Online and off limits
One highlight on my reel of "Not-So-Great Moments in Parenting" takes place in the winter of 2009. I had just put newborn Lily down for a morning nap and was going to try to take a shower before she woke up. I set up a not-quite-4-year-old Eli with a Spiderman cartoon via YouTube on the computer in my bedroom so he would be close by while I was in the bathroom. He was happy to be allowed screen time and even happier that it would feature the super hero that was currently his favorite. I emerged from the bathroom refreshed and relieved to hear that Lily was not crying and the "Spiderman" theme song was still playing. Then, I got a look at the screen.
Some sort of slide show was going on.
"In the chill of the night ... at the scene of the crime ..."
Images of scantily clad women were flashing on my monitor!
"He appears out of sight ... he arrives just in time!"
I couldn't seem to hit the escape key fast enough.
"Spiderman, Spiderman, does whatever a Spider can ..."
Eli really had no idea what he had just seen. To him, a woman looking like she was about to pull off her bra just meant a baby was about to eat. But to me, it was a wake-up call that online, my son could go from G-rated entertainment to X-rated content in just one click.
Of course, the risk of encountering pornography is not the only danger that awaits children on the Internet. The National Center for Missing and Exploited Children and Interactive Services Association states that in addition to being exposed to inappropriate content, children can also be targets of crime and exploitation online. A child might provide information or arrange an encounter that could risk his or her safety, could encounter email or chat/bulletin board messages that are harassing and possibly do something that has a negative financial consequences, such as giving out a parent's credit card number.
The solution, however, is not to make the Internet completely off-limits. Playing online has many potential benefits for children too. To tell children to stop using these services would be like telling them not to play outside because children are sometimes hurt on the playground. Instead, parents should try to instruct children about the benefits and dangers of cyberspace and to educate them in "netiquette."
When setting up limits to online access, Dr. Shawn Guilling, a licensed psychologist and instructor of psychology at Southeast Missouri State University, points out potential pitfalls. Parents "don't want to be too restrictive, running the risk of pushing their child to access forbidden information just to spite them or just to see what 'they weren't allowed to see' ... severe restrictions on screen time can lead to sneaking around to accomplish the same goal at other friends' houses."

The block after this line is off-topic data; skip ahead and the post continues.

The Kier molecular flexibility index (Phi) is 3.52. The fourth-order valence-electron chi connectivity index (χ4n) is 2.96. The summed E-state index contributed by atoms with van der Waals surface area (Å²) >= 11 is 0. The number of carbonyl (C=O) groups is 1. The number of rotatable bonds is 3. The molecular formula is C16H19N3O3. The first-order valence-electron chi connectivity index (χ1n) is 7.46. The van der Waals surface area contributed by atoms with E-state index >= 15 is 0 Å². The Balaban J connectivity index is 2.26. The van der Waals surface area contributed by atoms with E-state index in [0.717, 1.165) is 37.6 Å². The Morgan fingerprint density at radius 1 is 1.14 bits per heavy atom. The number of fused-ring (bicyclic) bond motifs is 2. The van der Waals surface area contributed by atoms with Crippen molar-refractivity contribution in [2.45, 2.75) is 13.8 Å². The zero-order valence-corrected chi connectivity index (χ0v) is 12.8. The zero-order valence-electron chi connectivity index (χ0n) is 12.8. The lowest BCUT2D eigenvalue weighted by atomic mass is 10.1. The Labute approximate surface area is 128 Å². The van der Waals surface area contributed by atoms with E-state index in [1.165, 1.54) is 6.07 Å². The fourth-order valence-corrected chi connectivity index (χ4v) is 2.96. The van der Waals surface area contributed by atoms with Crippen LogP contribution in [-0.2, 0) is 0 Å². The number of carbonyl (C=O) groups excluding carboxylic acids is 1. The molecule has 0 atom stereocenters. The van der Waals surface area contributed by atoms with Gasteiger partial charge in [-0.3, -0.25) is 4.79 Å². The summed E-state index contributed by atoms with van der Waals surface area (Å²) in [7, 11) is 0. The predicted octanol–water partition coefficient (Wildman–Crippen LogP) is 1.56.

Sharon Anderson, youth services coordinator at Cape Girardeau Public Library, supervises the children who use the library's computers every day. "The library uses filtering software in compliance with CIPA (Children's Internet Protection Act) and NCIPA (Neighborhood Children's Internet Protection Act). The filtering software blocks image files that are obscene, pornographic or harmful to minors. In addition, we have software that allows us to monitor the computers as children and teens are using them. We can call up the screen of a computer that is in use. Library staff cannot watch every screen shot of every computer -- nor would we want to -- but staff can take a peek when there is suspicious activity, several teens or preteens giggling around a computer, for example."
However, even with this level of protection, "I know from past experience that no filtering software is perfect," Anderson says. "The presence of filtering software can lull parents into a sense of complacency. My suggestion to parents is to educate themselves and to monitor their child's Internet use." More children's Internet safety tips can be found at www.capelibrary.org.
Another excellent place parents and children can visit online is www.netsmartzkids.org. This site, according to its creators, "is an interactive, educational program of the National Center for Missing & Exploited Children (NCMEC) that provides age-appropriate resources to help teach children how to be safer on- and offline. The program is designed for children ages 5 to 17, parents and guardians, educators and law enforcement. With resources such as videos, games, activity cards and presentations, NetSmartz entertains while it educates." If parents explore this site with their children, they can, as Dr. Guilling puts it, "lay the groundwork for what is the norm in the household and what is acceptable access."